Tony Award-Winning South African Theatre Legend Winston Ntshona Has Died

The theatre pioneer and anti-apartheid activist passed away on Thursday at the age of 76.

Winston Ntshona, the veteran South African actor and playwright has died, his family confirmed on Thursday. He was 76.

Ntshona had been ill for eight years, reports Times Live South Africa. Ntshona had a long and successful career in theatre, earning two Tony awards in 1975 along with his collaborator John Kani—who most recently starred in Black Panther—for their plays Sizwe Banzi Is Dead, focusing on South Africa's discriminatory "pass laws," and The Island, about two cellmates at Robben Island who stage a production of Antigone.

Both artists were briefly arrested altering performing the anti-apartheid plays in South Africa the following year.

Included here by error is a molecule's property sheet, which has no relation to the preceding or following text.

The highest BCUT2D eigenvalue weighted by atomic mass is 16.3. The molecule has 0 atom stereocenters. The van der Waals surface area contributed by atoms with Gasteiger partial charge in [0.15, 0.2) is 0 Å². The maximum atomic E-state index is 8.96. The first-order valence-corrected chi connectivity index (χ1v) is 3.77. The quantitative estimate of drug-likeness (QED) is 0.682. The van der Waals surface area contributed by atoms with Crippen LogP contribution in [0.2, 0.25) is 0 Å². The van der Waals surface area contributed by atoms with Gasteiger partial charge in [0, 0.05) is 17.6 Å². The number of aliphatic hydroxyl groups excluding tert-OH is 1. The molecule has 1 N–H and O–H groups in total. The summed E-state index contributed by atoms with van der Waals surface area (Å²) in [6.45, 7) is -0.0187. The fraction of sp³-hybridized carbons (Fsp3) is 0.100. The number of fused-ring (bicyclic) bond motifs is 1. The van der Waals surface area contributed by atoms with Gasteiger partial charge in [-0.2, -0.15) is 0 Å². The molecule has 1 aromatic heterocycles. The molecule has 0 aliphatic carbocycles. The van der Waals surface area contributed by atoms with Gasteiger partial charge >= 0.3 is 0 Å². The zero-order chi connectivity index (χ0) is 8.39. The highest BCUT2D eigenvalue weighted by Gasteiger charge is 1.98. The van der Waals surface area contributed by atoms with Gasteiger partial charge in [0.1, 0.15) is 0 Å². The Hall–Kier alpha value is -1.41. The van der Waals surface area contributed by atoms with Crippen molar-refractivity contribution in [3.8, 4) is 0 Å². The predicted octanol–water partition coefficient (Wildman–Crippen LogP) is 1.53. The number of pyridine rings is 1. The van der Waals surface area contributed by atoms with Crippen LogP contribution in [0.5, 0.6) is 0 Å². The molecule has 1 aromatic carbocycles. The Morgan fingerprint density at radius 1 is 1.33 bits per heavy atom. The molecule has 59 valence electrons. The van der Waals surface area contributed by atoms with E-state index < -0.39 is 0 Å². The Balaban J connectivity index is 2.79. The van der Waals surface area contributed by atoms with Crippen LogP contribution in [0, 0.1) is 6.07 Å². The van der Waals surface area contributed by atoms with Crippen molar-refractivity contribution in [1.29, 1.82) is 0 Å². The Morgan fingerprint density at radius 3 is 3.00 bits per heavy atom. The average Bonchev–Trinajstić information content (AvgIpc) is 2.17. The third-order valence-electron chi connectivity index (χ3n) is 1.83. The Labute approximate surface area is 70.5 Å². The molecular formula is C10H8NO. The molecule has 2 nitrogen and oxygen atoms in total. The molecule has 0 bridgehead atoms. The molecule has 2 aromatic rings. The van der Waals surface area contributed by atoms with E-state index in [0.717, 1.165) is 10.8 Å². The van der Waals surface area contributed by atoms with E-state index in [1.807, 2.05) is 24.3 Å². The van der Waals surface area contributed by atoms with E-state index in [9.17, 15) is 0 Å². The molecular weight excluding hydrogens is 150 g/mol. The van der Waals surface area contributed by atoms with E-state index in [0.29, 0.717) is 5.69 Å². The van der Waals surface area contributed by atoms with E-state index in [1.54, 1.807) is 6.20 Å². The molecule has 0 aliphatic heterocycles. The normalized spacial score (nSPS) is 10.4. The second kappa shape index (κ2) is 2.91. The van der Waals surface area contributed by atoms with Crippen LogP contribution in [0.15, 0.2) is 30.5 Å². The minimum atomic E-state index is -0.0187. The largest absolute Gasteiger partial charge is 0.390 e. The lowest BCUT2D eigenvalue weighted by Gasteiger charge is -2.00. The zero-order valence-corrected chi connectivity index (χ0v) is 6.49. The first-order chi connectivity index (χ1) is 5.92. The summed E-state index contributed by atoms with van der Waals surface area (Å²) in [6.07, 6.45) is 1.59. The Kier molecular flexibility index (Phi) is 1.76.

He also appeared in other notable films including The Wild Geese, The Dogs of War, Marigolds in August, Tarzan and the Lost City, and he had a standout role in the 1989 film A Dry White Season, in which he played a father whose son is beaten by white police officers during an apartheid protest.

He earned a Lifetime Achievement Award at the South African Film and Television Awards in 2011.

"When we started our involvement in local theatre, it was just entertainment. South Africa was a strange place," said Ntshona in a 2001 interview with The Globe and Mail. "Everyone was totally oblivious to the need to express the plight of the black people. Everybody wanted to forget there was pain—they just wanted to be entertained. This worried us, and when the time was ripe, one picked up the responsibility to do something about one's life."

One fan on Twitter, put together a brief compilation of some of Ntshona's work.

Since the news of his passing friends, family and supporters have been sharing heartfelt messages about the celebrated thespian's influence and contribution to the arts.















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